Does the use of inhaled corticosteroids in asthma benefit lung function in the long-term? A systematic review and meta-analysis
Tan, DJ and Bui, DS and Dai, X and Lodge, CJ and Lowe, AJ and Thomas, PS and Jarvis, D and Abramson, MJ and Walters, EH and Perret, JL and Dharmage, SC, Does the use of inhaled corticosteroids in asthma benefit lung function in the long-term? A systematic review and meta-analysis, European Respiratory Review, 30, (159) pp. 1-14. ISSN 0905-9180 (2021) [Refereed Article]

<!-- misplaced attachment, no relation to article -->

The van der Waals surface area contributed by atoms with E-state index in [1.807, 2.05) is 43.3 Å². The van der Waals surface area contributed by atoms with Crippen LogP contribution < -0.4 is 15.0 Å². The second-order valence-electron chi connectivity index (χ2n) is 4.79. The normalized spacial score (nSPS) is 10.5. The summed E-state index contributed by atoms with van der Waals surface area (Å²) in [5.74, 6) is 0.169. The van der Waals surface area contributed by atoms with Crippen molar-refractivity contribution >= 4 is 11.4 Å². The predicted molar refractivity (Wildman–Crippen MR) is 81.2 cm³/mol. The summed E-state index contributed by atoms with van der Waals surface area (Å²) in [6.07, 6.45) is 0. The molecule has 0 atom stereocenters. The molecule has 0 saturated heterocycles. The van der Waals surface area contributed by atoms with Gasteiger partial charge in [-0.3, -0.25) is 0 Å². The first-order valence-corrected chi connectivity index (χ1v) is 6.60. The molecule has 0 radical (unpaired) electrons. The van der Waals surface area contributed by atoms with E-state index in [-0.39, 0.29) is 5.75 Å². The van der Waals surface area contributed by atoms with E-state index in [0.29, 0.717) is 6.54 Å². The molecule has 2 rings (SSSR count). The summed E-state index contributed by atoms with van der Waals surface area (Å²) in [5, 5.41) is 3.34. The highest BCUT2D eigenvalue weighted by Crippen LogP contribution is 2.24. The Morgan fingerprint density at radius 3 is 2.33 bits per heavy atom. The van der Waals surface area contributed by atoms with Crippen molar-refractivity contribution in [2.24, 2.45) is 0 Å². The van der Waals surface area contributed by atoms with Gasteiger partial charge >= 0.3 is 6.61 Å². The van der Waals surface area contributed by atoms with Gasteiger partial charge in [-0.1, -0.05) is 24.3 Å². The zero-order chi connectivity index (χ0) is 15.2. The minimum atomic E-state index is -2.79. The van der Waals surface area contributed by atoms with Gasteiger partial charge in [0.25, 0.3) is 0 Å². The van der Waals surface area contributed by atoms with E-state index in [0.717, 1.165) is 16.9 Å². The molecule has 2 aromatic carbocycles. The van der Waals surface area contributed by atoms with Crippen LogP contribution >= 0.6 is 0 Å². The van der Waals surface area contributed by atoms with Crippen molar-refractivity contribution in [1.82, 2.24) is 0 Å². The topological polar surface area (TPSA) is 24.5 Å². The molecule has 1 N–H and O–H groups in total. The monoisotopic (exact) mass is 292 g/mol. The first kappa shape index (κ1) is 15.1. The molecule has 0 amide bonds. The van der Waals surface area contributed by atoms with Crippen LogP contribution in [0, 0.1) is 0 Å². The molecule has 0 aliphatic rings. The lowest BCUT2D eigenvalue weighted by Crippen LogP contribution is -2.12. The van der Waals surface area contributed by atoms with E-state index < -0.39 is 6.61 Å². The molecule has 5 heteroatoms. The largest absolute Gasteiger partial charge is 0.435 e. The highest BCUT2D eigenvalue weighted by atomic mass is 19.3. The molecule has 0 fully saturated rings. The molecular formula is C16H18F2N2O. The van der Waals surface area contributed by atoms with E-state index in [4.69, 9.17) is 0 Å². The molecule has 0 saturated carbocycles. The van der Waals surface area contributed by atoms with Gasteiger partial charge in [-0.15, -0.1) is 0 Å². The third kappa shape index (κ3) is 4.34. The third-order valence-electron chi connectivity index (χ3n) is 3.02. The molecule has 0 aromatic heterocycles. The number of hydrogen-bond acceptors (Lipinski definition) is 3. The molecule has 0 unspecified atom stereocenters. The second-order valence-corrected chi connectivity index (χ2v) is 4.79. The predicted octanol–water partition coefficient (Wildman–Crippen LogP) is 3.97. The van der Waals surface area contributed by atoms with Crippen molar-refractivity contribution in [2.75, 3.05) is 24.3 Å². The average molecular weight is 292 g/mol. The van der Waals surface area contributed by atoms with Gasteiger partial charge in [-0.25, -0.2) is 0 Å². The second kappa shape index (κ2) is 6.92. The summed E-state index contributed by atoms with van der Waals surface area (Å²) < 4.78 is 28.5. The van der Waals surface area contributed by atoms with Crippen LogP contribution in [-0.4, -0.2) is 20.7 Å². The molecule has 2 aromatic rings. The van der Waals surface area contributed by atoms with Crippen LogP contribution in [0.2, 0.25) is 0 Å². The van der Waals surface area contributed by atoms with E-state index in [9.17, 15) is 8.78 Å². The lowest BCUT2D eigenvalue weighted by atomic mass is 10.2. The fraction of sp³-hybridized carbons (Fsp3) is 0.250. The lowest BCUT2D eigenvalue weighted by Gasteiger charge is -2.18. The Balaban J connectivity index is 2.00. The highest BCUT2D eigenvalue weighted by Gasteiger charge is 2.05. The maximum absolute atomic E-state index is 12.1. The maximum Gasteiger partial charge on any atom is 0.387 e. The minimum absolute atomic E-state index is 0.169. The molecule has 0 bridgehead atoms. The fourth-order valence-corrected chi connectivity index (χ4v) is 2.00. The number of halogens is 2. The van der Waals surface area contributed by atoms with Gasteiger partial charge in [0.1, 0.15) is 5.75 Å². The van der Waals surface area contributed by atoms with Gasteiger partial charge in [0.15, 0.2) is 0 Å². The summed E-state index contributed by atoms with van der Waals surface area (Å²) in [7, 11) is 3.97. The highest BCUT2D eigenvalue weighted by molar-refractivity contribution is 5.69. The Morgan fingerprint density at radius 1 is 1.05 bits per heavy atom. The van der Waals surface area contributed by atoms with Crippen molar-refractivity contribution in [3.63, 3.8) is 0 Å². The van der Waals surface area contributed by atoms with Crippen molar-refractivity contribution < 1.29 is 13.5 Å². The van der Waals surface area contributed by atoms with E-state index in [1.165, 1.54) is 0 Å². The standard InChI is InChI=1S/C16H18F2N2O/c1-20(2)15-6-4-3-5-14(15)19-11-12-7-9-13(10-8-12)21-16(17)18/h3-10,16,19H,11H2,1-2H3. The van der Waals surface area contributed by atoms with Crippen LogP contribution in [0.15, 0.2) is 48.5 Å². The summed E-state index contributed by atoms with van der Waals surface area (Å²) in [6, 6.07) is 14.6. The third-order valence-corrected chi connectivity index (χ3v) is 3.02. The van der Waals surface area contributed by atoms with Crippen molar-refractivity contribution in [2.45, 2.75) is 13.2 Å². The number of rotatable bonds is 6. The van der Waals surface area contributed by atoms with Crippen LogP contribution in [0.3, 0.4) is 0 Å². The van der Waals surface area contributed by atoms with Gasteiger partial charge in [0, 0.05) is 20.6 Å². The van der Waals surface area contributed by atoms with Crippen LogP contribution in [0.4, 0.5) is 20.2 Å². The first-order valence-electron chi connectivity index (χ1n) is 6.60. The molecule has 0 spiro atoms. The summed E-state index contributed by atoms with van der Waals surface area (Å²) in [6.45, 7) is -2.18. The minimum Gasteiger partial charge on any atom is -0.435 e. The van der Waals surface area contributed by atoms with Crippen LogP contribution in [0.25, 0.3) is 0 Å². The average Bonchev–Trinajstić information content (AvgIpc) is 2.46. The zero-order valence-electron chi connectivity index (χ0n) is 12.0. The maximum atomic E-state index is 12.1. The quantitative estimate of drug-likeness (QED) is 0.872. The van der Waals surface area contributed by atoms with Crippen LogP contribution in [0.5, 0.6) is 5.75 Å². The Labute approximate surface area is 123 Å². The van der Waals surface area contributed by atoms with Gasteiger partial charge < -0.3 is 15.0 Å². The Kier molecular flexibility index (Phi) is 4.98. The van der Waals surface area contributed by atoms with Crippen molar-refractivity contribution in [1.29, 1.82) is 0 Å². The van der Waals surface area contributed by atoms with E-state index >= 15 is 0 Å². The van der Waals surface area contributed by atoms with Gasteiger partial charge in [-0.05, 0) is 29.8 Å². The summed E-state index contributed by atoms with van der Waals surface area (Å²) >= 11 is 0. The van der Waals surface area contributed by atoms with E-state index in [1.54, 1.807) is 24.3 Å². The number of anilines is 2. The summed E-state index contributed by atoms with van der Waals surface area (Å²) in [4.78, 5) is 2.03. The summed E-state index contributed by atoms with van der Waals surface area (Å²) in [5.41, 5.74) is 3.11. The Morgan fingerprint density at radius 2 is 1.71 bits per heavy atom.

While asthma is known to be associated with an increased risk of progressive lung function impairments and fixed airflow obstruction, there is ongoing debate on whether inhaled corticosteroids (ICS) modify these long-term risks. Searches were performed of the PubMed, Embase and CENTRAL databases up to 22 July 2019 for studies with follow-up ≥1 year that investigated the effects of maintenance ICS on changes in lung function in asthma.Inclusion criteria were met by 13 randomised controlled trials (RCTs) (n=11 678) and 11 observational studies (n=3720). Median (interquartile range) follow-up was 1.0 (1-4) and 8.4 (3-28) years, respectively. In the RCTs, predominantly in individuals with mild asthma, ICS use was associated with improved pre-bronchodilator (BD) forced expiratory volume in 1 s (FEV1) across all age groups (2.22% predicted (95% CI 1.32-3.12), n=8332), with similar estimates of strength in association for children and adults. Improvements in post-BD FEV1 were observed in adults (1.54% (0.87-2.21), n=3970), but not in children (0.20% (-0.49-0.90), n=3924) (subgroup difference, p=0.006). Estimates were similar between smokers and nonsmokers. There were no RCT data on incidence of fixed airflow obstruction. In the observational studies, ICS use was associated with improved pre-BD FEV1 in children and adults. There were limited observational data for post-BD outcomes.In patients with mild asthma, maintenance ICS are associated with modest, age-dependent improvements in long-term lung function, representing an added benefit to the broader clinical actions of ICS in asthma. There is currently insufficient evidence to determine whether treatment reduces incidence of fixed airflow obstruction in later life.